Julie Probst

Doctoral Student

+41 44 633 0632

Droplet Microfluidics, Lifetime Analysis, Semiconductor Nanocrystals, Perovskites, Upconversion, Microcapsules


Solar energy is one of the most promising renewable energy sources available as it has the potential to meet our current and future energy supply needs. Combined efforts in chemistry and material sciences have been focused on the development and optimization of attractive materials for photovoltaics (PVs) and other sunlight based applications. In my work, I am interested in leveraging microfluidic tools to study and optimize relevant materials and systems in this field. My research interests include:


Perovskite nanocrystals synthesis and fundamental study


Perovskite nanocrystals are among the most researched candidates for use in PVs and other light-based applications due to their extraordinary optoelectronic properties, and thorough characterization and understanding of the fundamental mechanisms are critical for their optimization and further implementation into useful devices. In this regard, I synthesize lead halide perovskite nanocrystals in microfluidic devices with a focus on early-stage characterization and kinetics study via in-situ optical monitoring. Insights into the synthetic mechanism during the nucleation and growth phases will help to better engineer and tailor the QDs for specific applications.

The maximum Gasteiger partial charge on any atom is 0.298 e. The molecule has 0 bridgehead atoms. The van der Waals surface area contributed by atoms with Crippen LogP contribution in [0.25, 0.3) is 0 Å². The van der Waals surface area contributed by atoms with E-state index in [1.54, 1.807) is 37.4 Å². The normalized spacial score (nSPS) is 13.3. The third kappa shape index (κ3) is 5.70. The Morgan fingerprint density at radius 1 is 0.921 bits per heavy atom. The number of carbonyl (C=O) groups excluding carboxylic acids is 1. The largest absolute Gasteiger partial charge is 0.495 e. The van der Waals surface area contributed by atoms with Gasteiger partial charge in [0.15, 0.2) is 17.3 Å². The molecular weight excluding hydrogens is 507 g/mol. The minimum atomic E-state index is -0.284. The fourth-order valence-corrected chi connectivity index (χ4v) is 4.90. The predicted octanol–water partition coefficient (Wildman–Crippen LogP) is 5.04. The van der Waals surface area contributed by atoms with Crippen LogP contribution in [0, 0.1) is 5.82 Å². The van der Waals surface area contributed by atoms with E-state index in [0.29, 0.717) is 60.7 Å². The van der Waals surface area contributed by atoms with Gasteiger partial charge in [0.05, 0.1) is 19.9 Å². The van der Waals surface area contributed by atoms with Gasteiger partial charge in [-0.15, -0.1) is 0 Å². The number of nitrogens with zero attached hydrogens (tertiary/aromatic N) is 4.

Upconversion microcapsules 


The ability to efficiently convert low-energy photons to high-energy ones could improve the efficiency of many sunlight based applications including solar cells, catalytic splitting of water to oxygen and hydrogen and the chemical storage of solar energy. Photo upconversion (UC), the process wherein light is emitted at a shorter wavelength than the excitation light, enables exactly that. In the context of leveraging microfluidic tools for novel light-emitting applications, I develop robust upconversion microcapsules that can associate a solid polymeric shell with a liquid core serving as an optimal upconversion medium. The microfluidic approach for microcapsules generation allows for unprecedented control over the capsules morphology and monodispersity and offers an ideal platform for screening and optimization of various upconverting molecular systems.


Inst. f. Chemie- u. Bioing.wiss.

HCI F 117

Vladimir-Prelog-Weg 1-5/10

8093 Zürich

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